The week it was at #3 on the Top 100; "How Can You Mend A Broken Heart" by the Bee Gees was the #1 record and "Take Me Home, Country Road" by John Denver with Fat City was at #2.
  • Cyberpope from Richmond, CanadaI like how he seeks a world without being under control of arbitrary authorities.
  • Gary from Clementon, NjActually, Five Man Electrical Band is not a one-hit-wonder in the US. Three months after 'Signs' they hit #26 with 'Absolutely Right'.
  • Hugh Mcphee from Wick, United KingdomActually they do use the phrase long haired freaky people. No disrespect towards those folks who keep chattering about Tesla's cover but that is bluddy annoying. We are not talking about the various covers nor are we talking about edited/unedited versions. Aside from all of that the song is still good. Too bad it and a bucket load of others are never played on what passes for oldies stations these days.
  • Jim from West Palm Beach, FlI like the hippie free society image. But even the Beats had to buy their property. It ain't free.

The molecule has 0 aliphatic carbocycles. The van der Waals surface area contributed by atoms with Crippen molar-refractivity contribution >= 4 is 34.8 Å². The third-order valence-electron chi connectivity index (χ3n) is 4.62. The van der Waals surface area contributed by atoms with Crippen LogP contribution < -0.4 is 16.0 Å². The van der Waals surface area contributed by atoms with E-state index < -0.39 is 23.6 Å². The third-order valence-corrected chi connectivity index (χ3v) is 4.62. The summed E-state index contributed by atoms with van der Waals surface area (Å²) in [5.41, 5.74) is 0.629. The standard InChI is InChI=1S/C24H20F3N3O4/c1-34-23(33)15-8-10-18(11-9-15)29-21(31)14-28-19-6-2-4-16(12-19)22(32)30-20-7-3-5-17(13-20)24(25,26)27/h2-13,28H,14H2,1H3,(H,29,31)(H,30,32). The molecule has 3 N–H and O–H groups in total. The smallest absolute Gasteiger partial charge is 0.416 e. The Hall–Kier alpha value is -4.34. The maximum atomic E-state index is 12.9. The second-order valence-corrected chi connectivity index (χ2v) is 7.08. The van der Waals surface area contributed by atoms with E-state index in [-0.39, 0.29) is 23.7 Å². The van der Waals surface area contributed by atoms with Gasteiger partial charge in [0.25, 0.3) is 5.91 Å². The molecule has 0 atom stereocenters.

• Jim from West Palm Beach, FlYes, esskayess. Paul McCartney could probably buy out Donald Trump. Yet he is considered a 'man of the people'.
  • Esskayess from Dallas, TxJay: Bands (and actors) who scream the 'no and corporations are evil' schlock reach the depths of hypocrisy.
  • Esskayess from Dallas, TxMike: At least a collection plate gives you the option. The government variety doesn't.
  • Matt from Vancouver, BcIf the bum got a haircut and took that job at the beginning, he'd have money for the collection plate!!!!
  • Rick from Belfast, MeThank-you Jim from Ontario
  • Jim from Thunder Bay, OnWhere I come from Five Man Electrical Band was not a one-hit wonder. They had 4 or 5 good radio hits back in the early 70's. The song 'Juliana' (check the tube) is a good one. Also 'Money Back Guarantee'
  • Rick from Belfast, MeEven though this was a "one-hit wonder", it shows why the 70's music is still around! One of the best from the 70's..........
  • Oc from Humid, FlIsn't the original lyric, "So I got me a pen and a paper and I made up my only sign"? If not, I've been singing it wrong for nearly 40 years. LOL No matter. It's still my all time favorite.